?

Log in

No account? Create an account
entries friends calendar profile PenUltimate Productions Website Previous Previous Next Next
The Wordsmith's Forge
The Writing & Other Projects of Elizabeth Barrette
ysabetwordsmith
ysabetwordsmith
Read "The Sword Without a Hilt: Concepts of Evil"
I've posted my article "The Sword Without a Hilt: Concepts of Evil" on the Greenhaven Tradition website.  This is a detailed discussion about the nature of wickedness that originally appeared in PanGaia  magazine.  It features quotes from many different sources including liturgy from different religions, speculative fiction, and history.

What do you think "evil" is?

Tags: , , , ,
Current Mood: busy busy

7 comments or Leave a comment
Comments
fayanora From: fayanora Date: January 8th, 2012 12:24 am (UTC) (Link)
You probably would have enjoyed the entire month of Sunday services in September (or was it October?) the Unitarian Universalist church I go to had, then. They've been going for monthly themes, and one month the theme was "Evil in the Unitarian Universalist context." Had some interesting sermons as a result.

You might even be able to ask about which months had the sermons, and order CDs of the sermons if you were interested enough. Their website is http://www.firstunitarianportland.org/
terrycloth From: terrycloth Date: January 8th, 2012 12:55 am (UTC) (Link)
I'm kind of partial to D+D's evil, where it's being willing to hurt people who don't deserve it for whatever reason (lawful evil: for a cause or principle, neutral evil: for your own benefit, chaotic evil: for your own amusement).

I like it in part because it means that sometimes being evil is the right thing to do, even if the action is inherently wrong, which makes 'good' and 'evil' distinct from 'good' and 'bad'.

But in a broader sense it's really just 'doing the wrong thing', which is why it can be subjective in some cases.
ysabetwordsmith From: ysabetwordsmith Date: January 9th, 2012 05:29 am (UTC) (Link)

Yes...

I like the D&D breakdown, yes.

>>I like it in part because it means that sometimes being evil is the right thing to do, even if the action is inherently wrong, which makes 'good' and 'evil' distinct from 'good' and 'bad'.<<

An evil person may help you for personal advantage; a good person may stand in your way. It's rarely absolute.
(Deleted comment)
ysabetwordsmith From: ysabetwordsmith Date: January 8th, 2012 06:18 am (UTC) (Link)

Yes...

It can be very eerie to have a sense of the good and evil that lives in people. My experience agrees that most folks are a mix of the two.
marina_bonomi From: marina_bonomi Date: January 8th, 2012 03:36 pm (UTC) (Link)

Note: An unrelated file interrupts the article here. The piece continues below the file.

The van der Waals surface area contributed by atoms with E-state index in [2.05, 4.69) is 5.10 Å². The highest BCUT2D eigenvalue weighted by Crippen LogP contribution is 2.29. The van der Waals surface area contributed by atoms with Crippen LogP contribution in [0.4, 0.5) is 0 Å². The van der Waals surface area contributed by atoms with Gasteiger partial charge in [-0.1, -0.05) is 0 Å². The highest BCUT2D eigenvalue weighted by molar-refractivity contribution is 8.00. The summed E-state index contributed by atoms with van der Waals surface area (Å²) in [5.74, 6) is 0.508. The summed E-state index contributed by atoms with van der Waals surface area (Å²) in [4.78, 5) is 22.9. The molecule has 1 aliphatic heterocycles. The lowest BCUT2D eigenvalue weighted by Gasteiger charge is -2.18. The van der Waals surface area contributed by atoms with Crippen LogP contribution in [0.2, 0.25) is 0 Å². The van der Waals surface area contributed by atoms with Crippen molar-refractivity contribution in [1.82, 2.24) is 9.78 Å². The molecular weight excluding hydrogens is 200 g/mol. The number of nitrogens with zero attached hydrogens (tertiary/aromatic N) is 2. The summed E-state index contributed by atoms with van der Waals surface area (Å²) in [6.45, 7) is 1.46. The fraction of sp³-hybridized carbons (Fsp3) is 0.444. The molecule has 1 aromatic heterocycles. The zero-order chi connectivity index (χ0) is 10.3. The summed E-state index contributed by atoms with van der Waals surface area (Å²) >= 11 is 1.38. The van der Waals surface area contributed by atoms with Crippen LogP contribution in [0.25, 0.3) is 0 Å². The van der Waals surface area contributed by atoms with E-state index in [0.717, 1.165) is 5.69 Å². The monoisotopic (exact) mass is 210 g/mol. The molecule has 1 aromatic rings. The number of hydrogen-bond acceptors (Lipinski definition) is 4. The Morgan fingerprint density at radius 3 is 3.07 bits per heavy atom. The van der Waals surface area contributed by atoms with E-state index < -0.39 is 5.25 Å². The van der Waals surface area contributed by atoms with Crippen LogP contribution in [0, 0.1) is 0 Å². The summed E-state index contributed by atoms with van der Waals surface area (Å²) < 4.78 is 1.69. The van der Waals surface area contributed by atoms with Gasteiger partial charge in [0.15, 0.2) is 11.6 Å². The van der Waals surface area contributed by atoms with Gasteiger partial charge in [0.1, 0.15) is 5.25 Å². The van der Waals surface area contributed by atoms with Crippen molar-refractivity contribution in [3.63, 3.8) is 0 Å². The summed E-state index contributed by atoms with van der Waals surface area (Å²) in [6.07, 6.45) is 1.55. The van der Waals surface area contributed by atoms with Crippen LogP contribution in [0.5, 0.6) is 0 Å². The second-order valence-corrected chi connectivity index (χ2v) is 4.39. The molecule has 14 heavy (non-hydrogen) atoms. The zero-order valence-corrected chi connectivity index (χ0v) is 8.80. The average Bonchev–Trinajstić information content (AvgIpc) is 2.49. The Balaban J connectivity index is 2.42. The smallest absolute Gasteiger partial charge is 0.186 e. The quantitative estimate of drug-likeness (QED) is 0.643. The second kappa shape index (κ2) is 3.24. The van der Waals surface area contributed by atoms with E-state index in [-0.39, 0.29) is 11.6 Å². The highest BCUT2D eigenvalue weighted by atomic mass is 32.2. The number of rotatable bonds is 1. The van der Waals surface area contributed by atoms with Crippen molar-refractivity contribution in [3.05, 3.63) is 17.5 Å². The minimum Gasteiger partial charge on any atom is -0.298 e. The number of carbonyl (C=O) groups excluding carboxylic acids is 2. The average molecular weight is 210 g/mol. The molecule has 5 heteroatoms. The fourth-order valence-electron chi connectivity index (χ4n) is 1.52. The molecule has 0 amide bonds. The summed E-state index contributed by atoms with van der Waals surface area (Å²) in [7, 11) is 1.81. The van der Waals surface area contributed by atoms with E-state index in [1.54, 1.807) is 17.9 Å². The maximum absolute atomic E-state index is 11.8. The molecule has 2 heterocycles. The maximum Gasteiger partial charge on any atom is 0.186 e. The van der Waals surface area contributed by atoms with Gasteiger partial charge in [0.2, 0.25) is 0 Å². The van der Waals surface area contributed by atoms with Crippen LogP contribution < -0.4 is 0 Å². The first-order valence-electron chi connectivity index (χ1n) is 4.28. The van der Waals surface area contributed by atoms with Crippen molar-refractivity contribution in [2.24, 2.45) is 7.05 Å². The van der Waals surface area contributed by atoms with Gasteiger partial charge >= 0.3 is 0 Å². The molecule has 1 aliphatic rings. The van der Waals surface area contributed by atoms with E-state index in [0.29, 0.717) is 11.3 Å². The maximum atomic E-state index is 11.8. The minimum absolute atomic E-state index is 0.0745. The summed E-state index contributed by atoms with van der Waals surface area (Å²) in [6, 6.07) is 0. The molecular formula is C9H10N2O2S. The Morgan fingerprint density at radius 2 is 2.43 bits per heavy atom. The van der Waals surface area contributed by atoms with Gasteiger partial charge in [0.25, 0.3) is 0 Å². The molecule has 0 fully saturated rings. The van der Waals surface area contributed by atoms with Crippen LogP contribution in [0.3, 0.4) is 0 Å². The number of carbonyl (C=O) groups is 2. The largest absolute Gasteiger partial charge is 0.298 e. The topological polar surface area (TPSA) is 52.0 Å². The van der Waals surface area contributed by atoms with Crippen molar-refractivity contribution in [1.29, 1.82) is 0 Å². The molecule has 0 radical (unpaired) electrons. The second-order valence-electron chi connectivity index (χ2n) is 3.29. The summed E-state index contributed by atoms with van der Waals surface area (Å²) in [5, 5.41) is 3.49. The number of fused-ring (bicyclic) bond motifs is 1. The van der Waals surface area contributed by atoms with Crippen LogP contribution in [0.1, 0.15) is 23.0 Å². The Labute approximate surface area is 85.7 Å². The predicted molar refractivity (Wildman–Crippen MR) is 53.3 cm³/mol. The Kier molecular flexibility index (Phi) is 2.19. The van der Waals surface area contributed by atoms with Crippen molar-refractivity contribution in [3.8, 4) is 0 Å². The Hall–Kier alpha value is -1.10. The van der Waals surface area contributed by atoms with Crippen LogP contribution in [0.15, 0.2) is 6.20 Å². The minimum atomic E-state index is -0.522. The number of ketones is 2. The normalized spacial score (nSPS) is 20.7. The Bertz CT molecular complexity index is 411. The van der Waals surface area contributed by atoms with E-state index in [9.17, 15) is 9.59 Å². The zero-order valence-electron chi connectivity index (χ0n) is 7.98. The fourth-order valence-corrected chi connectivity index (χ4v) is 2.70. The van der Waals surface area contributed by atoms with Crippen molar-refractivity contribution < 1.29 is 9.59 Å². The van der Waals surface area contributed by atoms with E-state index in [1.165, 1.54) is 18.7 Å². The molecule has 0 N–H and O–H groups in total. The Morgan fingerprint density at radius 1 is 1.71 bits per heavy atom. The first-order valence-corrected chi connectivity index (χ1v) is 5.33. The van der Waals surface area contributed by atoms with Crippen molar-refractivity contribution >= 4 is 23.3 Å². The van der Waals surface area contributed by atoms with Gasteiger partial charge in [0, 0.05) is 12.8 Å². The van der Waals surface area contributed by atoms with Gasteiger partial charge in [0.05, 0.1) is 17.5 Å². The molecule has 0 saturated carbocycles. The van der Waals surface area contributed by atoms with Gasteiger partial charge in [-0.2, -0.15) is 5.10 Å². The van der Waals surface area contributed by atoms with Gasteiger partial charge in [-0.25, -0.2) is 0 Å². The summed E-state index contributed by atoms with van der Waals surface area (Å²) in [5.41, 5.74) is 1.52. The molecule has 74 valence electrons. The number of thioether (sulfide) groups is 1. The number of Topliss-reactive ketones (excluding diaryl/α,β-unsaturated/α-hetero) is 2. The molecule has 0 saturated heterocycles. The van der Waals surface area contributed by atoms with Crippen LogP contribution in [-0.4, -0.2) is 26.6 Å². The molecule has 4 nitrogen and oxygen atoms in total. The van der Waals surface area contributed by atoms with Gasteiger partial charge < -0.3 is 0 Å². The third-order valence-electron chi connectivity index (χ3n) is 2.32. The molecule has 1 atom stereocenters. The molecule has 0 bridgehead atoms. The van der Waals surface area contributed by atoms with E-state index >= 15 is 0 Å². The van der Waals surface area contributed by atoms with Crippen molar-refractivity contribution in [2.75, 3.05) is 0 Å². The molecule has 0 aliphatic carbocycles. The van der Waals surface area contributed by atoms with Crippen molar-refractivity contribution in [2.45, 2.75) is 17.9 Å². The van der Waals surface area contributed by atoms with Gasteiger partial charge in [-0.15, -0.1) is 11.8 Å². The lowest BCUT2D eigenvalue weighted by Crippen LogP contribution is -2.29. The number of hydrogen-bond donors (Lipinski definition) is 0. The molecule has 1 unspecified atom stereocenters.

Very interesting article, Elizabeth.
I have just a note, while 'The end justify the means' is currently attributed to Machiavelli and often cited as being in 'The Prince' he never wrote it, that sentence (or any similar one) doesn't appear in any of his writing, either public or private.

Much like the familiar Voltaire quote about not agreeing with someone but being ready to defend to the death his/her right to speak their mind (which by the way Voltaire would have had many opportunities to do in his life if that had really been his belief), it is one of the many misquotes that got attached at historical figures and get passed down in 'popular knowleddge'.
paka From: paka Date: January 9th, 2012 06:13 am (UTC) (Link)
Self-centered grasping despite being quite conscious of the harm inflicted. Anyone can do something evil, as we all want stuff and occasionally we are willing to do some terrible things to get it, as per Ms. Lackey's definition.

I would be very careful in ever assigning evil as an attribute to someone, since most of us act in a viciously self-centered way at least several times. And I grew up on the receiving end of being judged evil, so it makes me nervous to do that to someone else.

Only people who cause harm in the most repeated, conscious, and widespread way might merit being called evil - we're talking about people on the level of a Lazar Kaganovitch, Ronald Reagan or George Armstrong Custer. There are very few people like that out there.
ysabetwordsmith From: ysabetwordsmith Date: January 9th, 2012 06:22 am (UTC) (Link)

Thoughts

>>Self-centered grasping despite being quite conscious of the harm inflicted. Anyone can do something evil, as we all want stuff and occasionally we are willing to do some terrible things to get it, as per Ms. Lackey's definition.<<

I agree.

>>I would be very careful in ever assigning evil as an attribute to someone, since most of us act in a viciously self-centered way at least several times. And I grew up on the receiving end of being judged evil, so it makes me nervous to do that to someone else.<<

In my observation, people are what they do. Most are mixed. But some people do wicked things over and over again, as a life path. I think that qualifies them as evil, in the same way that someone who routinely does good works may be considered good. It doesn't mean there's no good at all in the evil person or no evil in the good person -- just that they've chosen their side and show it in their words and deeds.

>>Only people who cause harm in the most repeated, conscious, and widespread way might merit being called evil - we're talking about people on the level of a Lazar Kaganovitch, Ronald Reagan or George Armstrong Custer. There are very few people like that out there.<<

There are greater and lesser forms of evil. If someone beats their kids, or sexually preys on women, or thieves money in a way that causes families to lose their home -- they know it's wrong, they do it anyhow, they keep doing it -- I think they're evil. Just because they're not destroying the world doesn't mean their heart doesn't lean that way, they just don't have that long of a reach.
7 comments or Leave a comment